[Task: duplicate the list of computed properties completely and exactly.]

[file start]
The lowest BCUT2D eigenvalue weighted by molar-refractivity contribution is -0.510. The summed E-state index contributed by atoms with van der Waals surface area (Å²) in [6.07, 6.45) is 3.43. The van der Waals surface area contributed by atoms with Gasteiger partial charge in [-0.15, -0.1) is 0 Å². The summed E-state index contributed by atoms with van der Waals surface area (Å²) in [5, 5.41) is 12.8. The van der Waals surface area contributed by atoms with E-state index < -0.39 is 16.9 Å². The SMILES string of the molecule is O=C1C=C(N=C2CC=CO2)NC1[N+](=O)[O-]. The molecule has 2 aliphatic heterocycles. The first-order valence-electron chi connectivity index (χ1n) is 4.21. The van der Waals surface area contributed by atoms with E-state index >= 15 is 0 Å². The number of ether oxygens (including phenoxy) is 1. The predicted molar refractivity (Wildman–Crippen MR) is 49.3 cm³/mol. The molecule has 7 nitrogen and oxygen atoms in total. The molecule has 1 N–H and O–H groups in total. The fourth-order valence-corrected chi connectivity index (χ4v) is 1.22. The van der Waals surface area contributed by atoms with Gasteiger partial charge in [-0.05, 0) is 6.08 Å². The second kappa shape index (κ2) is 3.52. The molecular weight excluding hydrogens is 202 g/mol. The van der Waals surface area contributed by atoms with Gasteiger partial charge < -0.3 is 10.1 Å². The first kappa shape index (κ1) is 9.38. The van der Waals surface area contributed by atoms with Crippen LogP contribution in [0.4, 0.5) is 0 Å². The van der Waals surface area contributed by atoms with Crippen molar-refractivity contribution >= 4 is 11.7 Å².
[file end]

The lowest BCUT2D eigenvalue weighted by molar-refractivity contribution is -0.510. The summed E-state index contributed by atoms with van der Waals surface area (Å²) in [6.07, 6.45) is 3.43. The van der Waals surface area contributed by atoms with Gasteiger partial charge in [-0.15, -0.1) is 0 Å². The summed E-state index contributed by atoms with van der Waals surface area (Å²) in [5, 5.41) is 12.8. The van der Waals surface area contributed by atoms with E-state index < -0.39 is 16.9 Å². The SMILES string of the molecule is O=C1C=C(N=C2CC=CO2)NC1[N+](=O)[O-]. The molecule has 2 aliphatic heterocycles. The first-order valence-electron chi connectivity index (χ1n) is 4.21. The van der Waals surface area contributed by atoms with E-state index >= 15 is 0 Å². The number of ether oxygens (including phenoxy) is 1. The predicted molar refractivity (Wildman–Crippen MR) is 49.3 cm³/mol. The molecule has 7 nitrogen and oxygen atoms in total. The molecule has 1 N–H and O–H groups in total. The fourth-order valence-corrected chi connectivity index (χ4v) is 1.22. The van der Waals surface area contributed by atoms with Gasteiger partial charge in [-0.05, 0) is 6.08 Å². The second kappa shape index (κ2) is 3.52. The molecular weight excluding hydrogens is 202 g/mol. The van der Waals surface area contributed by atoms with Gasteiger partial charge < -0.3 is 10.1 Å². The first kappa shape index (κ1) is 9.38. The van der Waals surface area contributed by atoms with Crippen LogP contribution in [0.4, 0.5) is 0 Å². The van der Waals surface area contributed by atoms with Crippen molar-refractivity contribution >= 4 is 11.7 Å².